Somedays there is just an avalanche of information to unpack and evaluate, so instead of blogging about every single headline, here’s a roundup.
From a conflict of interest at the USDA, to animal rights activists pushing their vegan agenda, and the heated debate on animal traceability, you’re not going to want to miss what’s new in the beef world. Check out these headlines and let me know what you think.
1. “Animal activists move the goalpost — again” by Center for Consumer Freedom
According to the Center for Consumer Freedom, “There’s an old adage that if you give someone an inch, they’ll take a mile. And time and time again, the vegan animal liberation crowd shows that saying to be accurate. For years, the smarter activists–i.e., not PETA–have realized that demanding people become vegan overnight isn’t a persuasive campaign. So they latched onto the Meatless Monday campaign that, as its name suggests, asks people to go vegetarian one day a week. We’ve debunked the campaign’s claims, most recently in the New York Post after New York City imposed Meatless Mondays on schoolchildren. (Aren’t school meals bad enough already?)”
2. “National cattlemen’s organizations split on RFID for traceability” by Dan Flynn for Food Safety News
Flynn writes, “Cattlemen and ranchers have three national organizations vying for their loyalty and support, and they don’t always agree on policy. That’s apparently going to be true for something as simple as whether the interstate movement of cattle should require the use of radio-frequency ear-tags for traceability purposes. Commonly referred to as RFID, electronic ear-tags are used in Europe to track animals from birth to market and even on to the meat counters of retail outlets.”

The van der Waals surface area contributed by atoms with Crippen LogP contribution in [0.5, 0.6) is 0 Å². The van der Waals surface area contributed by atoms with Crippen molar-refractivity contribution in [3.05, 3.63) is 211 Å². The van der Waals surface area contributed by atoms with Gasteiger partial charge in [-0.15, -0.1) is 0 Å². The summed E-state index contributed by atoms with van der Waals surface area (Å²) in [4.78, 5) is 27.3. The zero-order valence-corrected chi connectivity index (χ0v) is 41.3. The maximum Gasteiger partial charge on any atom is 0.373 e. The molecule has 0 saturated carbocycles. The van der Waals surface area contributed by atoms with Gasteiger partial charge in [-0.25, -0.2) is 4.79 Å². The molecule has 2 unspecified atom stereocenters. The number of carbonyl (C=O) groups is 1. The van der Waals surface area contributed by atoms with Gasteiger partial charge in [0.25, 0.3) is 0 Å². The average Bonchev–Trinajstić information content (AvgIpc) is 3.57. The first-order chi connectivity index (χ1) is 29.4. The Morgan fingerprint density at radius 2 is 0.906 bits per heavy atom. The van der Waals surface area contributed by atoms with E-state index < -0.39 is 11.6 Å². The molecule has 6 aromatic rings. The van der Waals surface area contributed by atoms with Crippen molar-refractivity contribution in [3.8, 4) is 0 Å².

3. “Automated beef grading hits a snag, causing a dip in Prime Grade beef supply” by Daniel Vaughn for Texas Monthly
Vaughn writes, “The USDA’s primary job is to ensure the safety of the meat you consume. Their inspectors are sent to slaughterhouses across the country, at taxpayer expense, to make sure filthy carcasses don’t enter the food supply. But there’s another arm of the USDA that inspects for meat quality. They show up to the packing plants on the packers’ dimes and determine beef grades.”
In a statement, the National Cattlemen’s Beef Association's (NCBA) Vice President of Government Affairs, Ethan Lane, said, “Foot and mouth disease (FMD) is a grave and persistent threat to the U.S cattle industry and warrants every available caution and protection to ensure that the problems plaguing cattle production in other parts of the world do not reach our shores. NCBA has serious concerns regarding the latest report of another FMD outbreak in Namibia, a country with an unfortunate history of FMD. While Namibia has taken steps to mitigate risk of FMD through the establishment of a cordon fence and buffer zone, the occurrence of this most recent outbreak in the buffer zone and indications of delayed reporting of the outbreak to the World Organization for Animal Health (OIE) raises serious concerns about Namibia’s newly granted access to the United States.”
5. “Sonny Perdue faces ethics questions over his business holdings” by Ryan McCrimmon for Politico
The latest scrutiny stems from the agriculture secretary's wealth of current and former interests in agriculture, trucking and land development.
The opinions of Amanda Radke are not necessarily those of beefmagazine.com or Farm Progress.